William Ackman, the investor-activist who runs the $12 billion hedge fund, Pershing Square Capital, is like one of those guys you used to see in a certain kind of old-fashioned comedy. On one shoulder sits an angel, encouraging his better nature. On the other sits a devil, whispering temptation.When he listens to the angel, Ackman does amazing things. He made a $25 million contribution to the Newark school system, an early and important match against the $100 million that Facebook’s founder, Mark Zuckerberg, put up in September 2010. Yet unlike virtually every other actor involved in the Zuckerberg grant, who have been squabbling ever since, Ackman attached virtually no strings to his donation. He wants his money to be used to help Newark’s schoolchildren — not to push someone’s reform agenda.
Then there’s his current Herbalife crusade. After making a $1 billion bet that the stock would fall, Ackman released a lengthy report alleging that the company was running an illegal pyramid scheme. I have been sadly constrained from writing columns about the Ackman-Herbalife battle because the company had the wit to hire my fiancée’s employer, David Boies, after Ackman unveiled his attack. I was, as they say, “conflicted out.”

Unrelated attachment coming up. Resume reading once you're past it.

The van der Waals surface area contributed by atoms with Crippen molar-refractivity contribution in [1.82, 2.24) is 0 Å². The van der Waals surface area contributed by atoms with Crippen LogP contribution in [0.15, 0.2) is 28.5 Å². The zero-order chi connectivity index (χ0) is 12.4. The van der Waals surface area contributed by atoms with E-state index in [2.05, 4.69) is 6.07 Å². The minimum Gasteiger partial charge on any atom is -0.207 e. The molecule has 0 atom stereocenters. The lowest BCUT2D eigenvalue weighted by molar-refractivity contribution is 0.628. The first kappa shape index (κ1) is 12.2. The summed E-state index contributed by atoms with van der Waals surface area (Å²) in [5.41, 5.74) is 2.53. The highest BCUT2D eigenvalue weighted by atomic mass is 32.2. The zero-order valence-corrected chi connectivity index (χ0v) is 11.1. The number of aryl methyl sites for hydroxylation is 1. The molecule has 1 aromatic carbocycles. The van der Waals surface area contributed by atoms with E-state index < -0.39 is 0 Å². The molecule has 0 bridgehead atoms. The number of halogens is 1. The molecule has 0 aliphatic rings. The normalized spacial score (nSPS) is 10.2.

But I will say this: Pyramid schemes are a hidden scourge, hurting millions of people seduced by their get-rich-quick promises. Until Ackman began agitating, the federal government had largely capitulated to the “multilevel marketing” industry (as it likes to be called), even exempting it from a law passed a few years ago specifically aimed at curbing pyramid schemes. Ackman has been heroic in taking on this litigious, well-financed industry. Not since Jim Chanos went after Enron has a hedge fund manager been willing to question whether a company was actually a criminal enterprise. That takes guts.
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